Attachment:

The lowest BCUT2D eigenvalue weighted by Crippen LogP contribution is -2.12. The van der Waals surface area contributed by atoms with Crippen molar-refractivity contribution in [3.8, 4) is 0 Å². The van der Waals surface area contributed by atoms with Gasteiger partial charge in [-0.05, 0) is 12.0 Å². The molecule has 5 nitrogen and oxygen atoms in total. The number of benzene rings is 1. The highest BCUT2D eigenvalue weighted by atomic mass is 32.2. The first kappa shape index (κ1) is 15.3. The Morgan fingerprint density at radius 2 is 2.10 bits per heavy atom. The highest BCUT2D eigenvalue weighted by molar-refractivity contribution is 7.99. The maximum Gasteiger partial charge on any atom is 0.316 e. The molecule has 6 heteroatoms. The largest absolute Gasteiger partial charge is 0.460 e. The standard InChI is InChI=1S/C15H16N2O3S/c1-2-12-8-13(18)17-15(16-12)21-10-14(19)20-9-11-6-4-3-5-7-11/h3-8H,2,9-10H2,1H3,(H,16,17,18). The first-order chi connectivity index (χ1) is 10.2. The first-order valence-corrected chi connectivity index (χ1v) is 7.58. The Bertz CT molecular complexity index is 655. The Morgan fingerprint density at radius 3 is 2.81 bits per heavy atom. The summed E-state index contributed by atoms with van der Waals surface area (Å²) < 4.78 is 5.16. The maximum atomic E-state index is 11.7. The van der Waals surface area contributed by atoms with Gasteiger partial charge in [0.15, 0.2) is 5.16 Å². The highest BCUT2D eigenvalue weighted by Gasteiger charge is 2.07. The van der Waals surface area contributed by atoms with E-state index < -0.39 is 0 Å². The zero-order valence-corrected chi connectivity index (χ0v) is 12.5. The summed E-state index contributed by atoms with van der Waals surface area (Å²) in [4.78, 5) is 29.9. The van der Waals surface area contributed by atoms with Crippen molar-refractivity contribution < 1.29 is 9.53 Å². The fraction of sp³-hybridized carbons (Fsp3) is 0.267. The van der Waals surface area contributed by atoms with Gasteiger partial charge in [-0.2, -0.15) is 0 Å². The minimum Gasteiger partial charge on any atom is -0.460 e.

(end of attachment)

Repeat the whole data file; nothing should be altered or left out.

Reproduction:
The lowest BCUT2D eigenvalue weighted by Crippen LogP contribution is -2.12. The van der Waals surface area contributed by atoms with Crippen molar-refractivity contribution in [3.8, 4) is 0 Å². The van der Waals surface area contributed by atoms with Gasteiger partial charge in [-0.05, 0) is 12.0 Å². The molecule has 5 nitrogen and oxygen atoms in total. The number of benzene rings is 1. The highest BCUT2D eigenvalue weighted by atomic mass is 32.2. The first kappa shape index (κ1) is 15.3. The Morgan fingerprint density at radius 2 is 2.10 bits per heavy atom. The highest BCUT2D eigenvalue weighted by molar-refractivity contribution is 7.99. The maximum Gasteiger partial charge on any atom is 0.316 e. The molecule has 6 heteroatoms. The largest absolute Gasteiger partial charge is 0.460 e. The standard InChI is InChI=1S/C15H16N2O3S/c1-2-12-8-13(18)17-15(16-12)21-10-14(19)20-9-11-6-4-3-5-7-11/h3-8H,2,9-10H2,1H3,(H,16,17,18). The first-order chi connectivity index (χ1) is 10.2. The first-order valence-corrected chi connectivity index (χ1v) is 7.58. The Bertz CT molecular complexity index is 655. The Morgan fingerprint density at radius 3 is 2.81 bits per heavy atom. The summed E-state index contributed by atoms with van der Waals surface area (Å²) < 4.78 is 5.16. The maximum atomic E-state index is 11.7. The van der Waals surface area contributed by atoms with Gasteiger partial charge in [0.15, 0.2) is 5.16 Å². The highest BCUT2D eigenvalue weighted by Gasteiger charge is 2.07. The van der Waals surface area contributed by atoms with E-state index < -0.39 is 0 Å². The zero-order valence-corrected chi connectivity index (χ0v) is 12.5. The summed E-state index contributed by atoms with van der Waals surface area (Å²) in [4.78, 5) is 29.9. The van der Waals surface area contributed by atoms with Crippen molar-refractivity contribution < 1.29 is 9.53 Å². The fraction of sp³-hybridized carbons (Fsp3) is 0.267. The van der Waals surface area contributed by atoms with Gasteiger partial charge in [-0.2, -0.15) is 0 Å². The minimum Gasteiger partial charge on any atom is -0.460 e.